As will be understood, the configuration and orientation of the opening 18 and tongue 19 may be varied according to the particular use to which the can is to be put and the nature of the can's contents. Also, the extent to which the marginal edge 21 of the tongue 19 underlaps the adjacent edge 22 of the opening may be varied, within limits, to thereby alter the pulling force required to disengage the edge 21 from the edge 22. The force applied to the ring 23 to bend the tongue 19 upwardly through the opening 18 to an open position should, ideally, range from five to seven pounds.

From the foregoing description, it will be apparent that this invention provides an improved, easy opening-type can top and method of fabricating such top. Cans embodying the improved top, when fabricated from sheet steel, are characterized by their economy of manufacture, their biodegradability, and their ability to physically retain the pull tab and opening tongue without contamination to the contents of the can.

While a single, preferred embodiment of the invention has been illustrated and described in detail, it will be understood that various modifications in design and details of construction may be made without departing from the spirit of the invention or the scope of the following claims.

Patent Citations
Cited PatentFiling datePublication dateApplicantTitle
US2261117 *Jun 9, 1939Nov 4, 1941Us Can CorpClosure member and method of preparing same
US4051976 *Aug 9, 1976Oct 4, 1977Walter Merton PerryContainer with attached closure
Referenced by
Citing PatentFiling datePublication dateApplicantTitle
US4762579 *Dec 2, 1986Aug 9, 1988Toyo Seikan Kaisha, Ltd.Process for producing easily openable closure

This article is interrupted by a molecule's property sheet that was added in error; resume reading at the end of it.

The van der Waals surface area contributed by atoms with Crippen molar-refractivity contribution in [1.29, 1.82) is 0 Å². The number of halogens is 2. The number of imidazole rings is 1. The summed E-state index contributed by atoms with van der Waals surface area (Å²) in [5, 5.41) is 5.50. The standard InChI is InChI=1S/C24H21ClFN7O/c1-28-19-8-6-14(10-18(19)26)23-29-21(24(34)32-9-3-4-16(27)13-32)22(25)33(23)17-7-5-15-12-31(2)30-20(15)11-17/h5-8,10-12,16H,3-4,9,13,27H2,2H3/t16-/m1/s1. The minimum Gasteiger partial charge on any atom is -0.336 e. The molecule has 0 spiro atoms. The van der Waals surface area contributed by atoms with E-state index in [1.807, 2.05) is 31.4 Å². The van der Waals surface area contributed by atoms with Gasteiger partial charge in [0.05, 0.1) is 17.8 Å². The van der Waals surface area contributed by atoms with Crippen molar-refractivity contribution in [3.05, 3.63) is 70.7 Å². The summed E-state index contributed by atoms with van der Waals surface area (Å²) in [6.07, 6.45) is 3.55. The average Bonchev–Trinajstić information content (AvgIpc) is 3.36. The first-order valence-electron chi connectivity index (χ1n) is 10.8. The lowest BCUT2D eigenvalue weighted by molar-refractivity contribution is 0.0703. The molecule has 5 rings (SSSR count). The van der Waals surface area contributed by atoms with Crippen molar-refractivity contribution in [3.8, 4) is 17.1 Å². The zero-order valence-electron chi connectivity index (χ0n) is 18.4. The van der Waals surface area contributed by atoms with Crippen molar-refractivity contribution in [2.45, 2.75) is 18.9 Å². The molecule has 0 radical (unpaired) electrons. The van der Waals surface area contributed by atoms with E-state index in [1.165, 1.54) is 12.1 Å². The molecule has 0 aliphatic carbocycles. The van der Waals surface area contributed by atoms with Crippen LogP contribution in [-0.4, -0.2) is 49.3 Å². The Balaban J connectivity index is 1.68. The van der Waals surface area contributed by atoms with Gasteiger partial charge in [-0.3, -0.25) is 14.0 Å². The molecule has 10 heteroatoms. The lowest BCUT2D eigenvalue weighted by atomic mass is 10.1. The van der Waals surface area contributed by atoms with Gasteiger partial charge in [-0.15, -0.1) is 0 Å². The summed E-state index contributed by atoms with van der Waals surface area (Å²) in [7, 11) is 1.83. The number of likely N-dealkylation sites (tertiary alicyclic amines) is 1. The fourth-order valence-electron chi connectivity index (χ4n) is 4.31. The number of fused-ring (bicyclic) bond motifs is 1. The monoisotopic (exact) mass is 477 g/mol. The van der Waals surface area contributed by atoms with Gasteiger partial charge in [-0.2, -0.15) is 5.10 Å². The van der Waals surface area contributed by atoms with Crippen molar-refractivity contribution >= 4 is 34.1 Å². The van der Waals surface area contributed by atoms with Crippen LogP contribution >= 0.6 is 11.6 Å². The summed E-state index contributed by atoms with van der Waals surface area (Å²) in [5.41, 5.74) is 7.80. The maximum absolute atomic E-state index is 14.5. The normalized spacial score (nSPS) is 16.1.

US4801038 *Feb 22, 1988Jan 31, 1989Grigorenko Donald CCan top opening assembly and method of making same
US5186348 *Apr 24, 1991Feb 16, 1993Can Do AssociatesCan end with lock open and lock closed tab operated by a pull ring
US5402921 *Aug 10, 1993Apr 4, 1995Weatherchem CorpRotor-type dispenser
US5566850 *Dec 5, 1994Oct 22, 1996Weatherchem CorporationRotor-type dispenser
US5782373 *Dec 2, 1996Jul 21, 1998Bianchi; LucaMetal container with means for allowing a rapid emptying of the container
US7854423Aug 8, 2008Dec 21, 2010Daktronics Hoist, Inc.Modular lift assembly
US8047507Sep 9, 2010Nov 1, 2011Daktronics Hoist, Inc.Modular lift assembly
US8286946Oct 25, 2011Oct 16, 2012Daktronics Hoist, Inc.Modular lift assembly
US8789814Sep 14, 2012Jul 29, 2014Daktronics Hoist, Inc.Modular lift assembly
EP0362458A2 *Feb 22, 1989Apr 11, 1990Donald C. GrigorenkoCan top opening assembly and method of making same
WO1989007556A1 *Feb 22, 1989Aug 24, 1989Donald C GrigorenkoCan top opening assembly and method of making same
Classifications
U.S. Classification220/269, 220/255.1
International ClassificationB65D17/34, B65D41/32
Cooperative ClassificationB65D17/165
European ClassificationB65D17/16B2
Legal Events
DateCodeEventDescription
Feb 7, 1995FPExpired due to failure to pay maintenance fee
Effective date: 19941130
Nov 27, 1994LAPSLapse for failure to pay maintenance fees
Jul 5, 1994REMIMaintenance fee reminder mailed
Jul 25, 1990SULPSurcharge for late payment
Jul 25, 1990FPAYFee payment
Year of fee payment: 4
Jun 26, 1990REMIMaintenance fee reminder mailed